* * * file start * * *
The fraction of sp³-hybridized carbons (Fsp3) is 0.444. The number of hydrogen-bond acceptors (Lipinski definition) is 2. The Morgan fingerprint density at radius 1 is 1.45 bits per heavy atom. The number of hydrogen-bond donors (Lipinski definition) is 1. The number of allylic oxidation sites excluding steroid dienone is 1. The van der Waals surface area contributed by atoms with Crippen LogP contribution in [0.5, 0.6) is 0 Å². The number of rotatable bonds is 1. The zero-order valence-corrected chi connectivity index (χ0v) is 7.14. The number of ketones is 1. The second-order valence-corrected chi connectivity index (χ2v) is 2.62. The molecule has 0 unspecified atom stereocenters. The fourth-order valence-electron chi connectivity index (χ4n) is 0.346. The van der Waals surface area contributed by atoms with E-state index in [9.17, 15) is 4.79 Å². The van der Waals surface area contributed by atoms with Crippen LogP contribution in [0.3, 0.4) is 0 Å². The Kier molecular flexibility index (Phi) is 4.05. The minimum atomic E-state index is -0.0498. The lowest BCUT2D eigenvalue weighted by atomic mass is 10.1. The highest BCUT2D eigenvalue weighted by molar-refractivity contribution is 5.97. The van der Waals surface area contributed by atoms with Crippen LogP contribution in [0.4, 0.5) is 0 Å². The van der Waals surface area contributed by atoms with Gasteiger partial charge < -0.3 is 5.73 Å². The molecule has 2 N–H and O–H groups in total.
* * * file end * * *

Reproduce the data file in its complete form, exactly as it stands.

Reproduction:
The fraction of sp³-hybridized carbons (Fsp3) is 0.444. The number of hydrogen-bond acceptors (Lipinski definition) is 2. The Morgan fingerprint density at radius 1 is 1.45 bits per heavy atom. The number of hydrogen-bond donors (Lipinski definition) is 1. The number of allylic oxidation sites excluding steroid dienone is 1. The van der Waals surface area contributed by atoms with Crippen LogP contribution in [0.5, 0.6) is 0 Å². The number of rotatable bonds is 1. The zero-order valence-corrected chi connectivity index (χ0v) is 7.14. The number of ketones is 1. The second-order valence-corrected chi connectivity index (χ2v) is 2.62. The molecule has 0 unspecified atom stereocenters. The fourth-order valence-electron chi connectivity index (χ4n) is 0.346. The van der Waals surface area contributed by atoms with E-state index in [9.17, 15) is 4.79 Å². The van der Waals surface area contributed by atoms with Crippen LogP contribution in [0.3, 0.4) is 0 Å². The Kier molecular flexibility index (Phi) is 4.05. The minimum atomic E-state index is -0.0498. The lowest BCUT2D eigenvalue weighted by atomic mass is 10.1. The highest BCUT2D eigenvalue weighted by molar-refractivity contribution is 5.97. The van der Waals surface area contributed by atoms with Crippen LogP contribution in [0.4, 0.5) is 0 Å². The van der Waals surface area contributed by atoms with Gasteiger partial charge < -0.3 is 5.73 Å². The molecule has 2 N–H and O–H groups in total.